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Supreme Court Ruling: Employers Can Refuse to Pay for Birth Control

The case had been a closely-watch test of religious rights


In a 5-4 decision handed down on Monday, the U.S. Supreme Court ruled in favor of a company that objected to paying for workers’ birth control under an Affordable Care Act mandate.

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Source: Flickr

Hobby Lobby, owned by a Christian family, argued that forcing it to pay for birth control under employee health insurance infringed on its religious rights. The court’s conservative justices agreed, finding that closely-held companies like Hobby Lobby would have their free exercise of religion mitigated by the law, USA TODAY notes.

However, the majority limited the scope of its ruling to companies owned by a small group of people, like Hobby Lobby. The majority also noted that the Obama administration has already created a work-around to provide contraceptive coverage to women who work for religious non-profits, under which insurers pay for the birth control.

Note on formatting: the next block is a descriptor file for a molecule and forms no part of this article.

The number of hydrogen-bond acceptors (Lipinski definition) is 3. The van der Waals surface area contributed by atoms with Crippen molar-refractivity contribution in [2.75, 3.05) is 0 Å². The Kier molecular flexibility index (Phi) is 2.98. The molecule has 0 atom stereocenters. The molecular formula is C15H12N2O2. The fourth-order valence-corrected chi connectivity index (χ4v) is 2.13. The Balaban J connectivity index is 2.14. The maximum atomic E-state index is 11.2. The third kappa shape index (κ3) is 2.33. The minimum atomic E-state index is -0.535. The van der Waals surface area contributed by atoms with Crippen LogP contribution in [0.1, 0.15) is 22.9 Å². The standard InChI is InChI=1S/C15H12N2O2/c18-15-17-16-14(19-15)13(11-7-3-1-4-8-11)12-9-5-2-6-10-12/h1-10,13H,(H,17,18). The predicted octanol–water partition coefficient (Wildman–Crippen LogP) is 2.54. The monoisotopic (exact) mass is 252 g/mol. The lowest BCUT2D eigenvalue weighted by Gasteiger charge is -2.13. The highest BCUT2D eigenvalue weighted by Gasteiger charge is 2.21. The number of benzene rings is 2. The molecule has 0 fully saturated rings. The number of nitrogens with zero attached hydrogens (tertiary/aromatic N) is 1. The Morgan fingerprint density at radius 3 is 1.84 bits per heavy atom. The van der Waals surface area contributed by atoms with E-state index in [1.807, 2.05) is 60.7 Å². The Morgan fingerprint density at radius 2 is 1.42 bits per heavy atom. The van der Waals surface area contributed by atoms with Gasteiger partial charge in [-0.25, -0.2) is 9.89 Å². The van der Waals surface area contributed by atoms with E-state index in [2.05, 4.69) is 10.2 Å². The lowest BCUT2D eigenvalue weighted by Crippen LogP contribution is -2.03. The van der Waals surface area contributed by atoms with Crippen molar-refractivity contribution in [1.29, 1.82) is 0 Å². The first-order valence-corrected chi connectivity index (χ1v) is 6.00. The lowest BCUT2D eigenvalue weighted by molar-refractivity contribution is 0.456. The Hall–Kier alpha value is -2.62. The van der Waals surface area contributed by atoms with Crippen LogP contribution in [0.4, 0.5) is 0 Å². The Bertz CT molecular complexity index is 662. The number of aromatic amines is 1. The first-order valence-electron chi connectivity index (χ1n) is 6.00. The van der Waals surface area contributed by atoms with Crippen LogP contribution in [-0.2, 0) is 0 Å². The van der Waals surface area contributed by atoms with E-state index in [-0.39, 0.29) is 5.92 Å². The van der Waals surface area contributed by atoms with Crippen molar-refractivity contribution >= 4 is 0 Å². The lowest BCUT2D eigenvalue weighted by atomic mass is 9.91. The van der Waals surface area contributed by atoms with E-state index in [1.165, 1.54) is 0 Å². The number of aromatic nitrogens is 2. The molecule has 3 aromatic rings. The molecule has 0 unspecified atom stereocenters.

Liberal justices — including all three female justices — filed a vigorous dissent, warning that the decision could prompt objections to other health care coverage, including coverage for blood transfusions and vaccinations.

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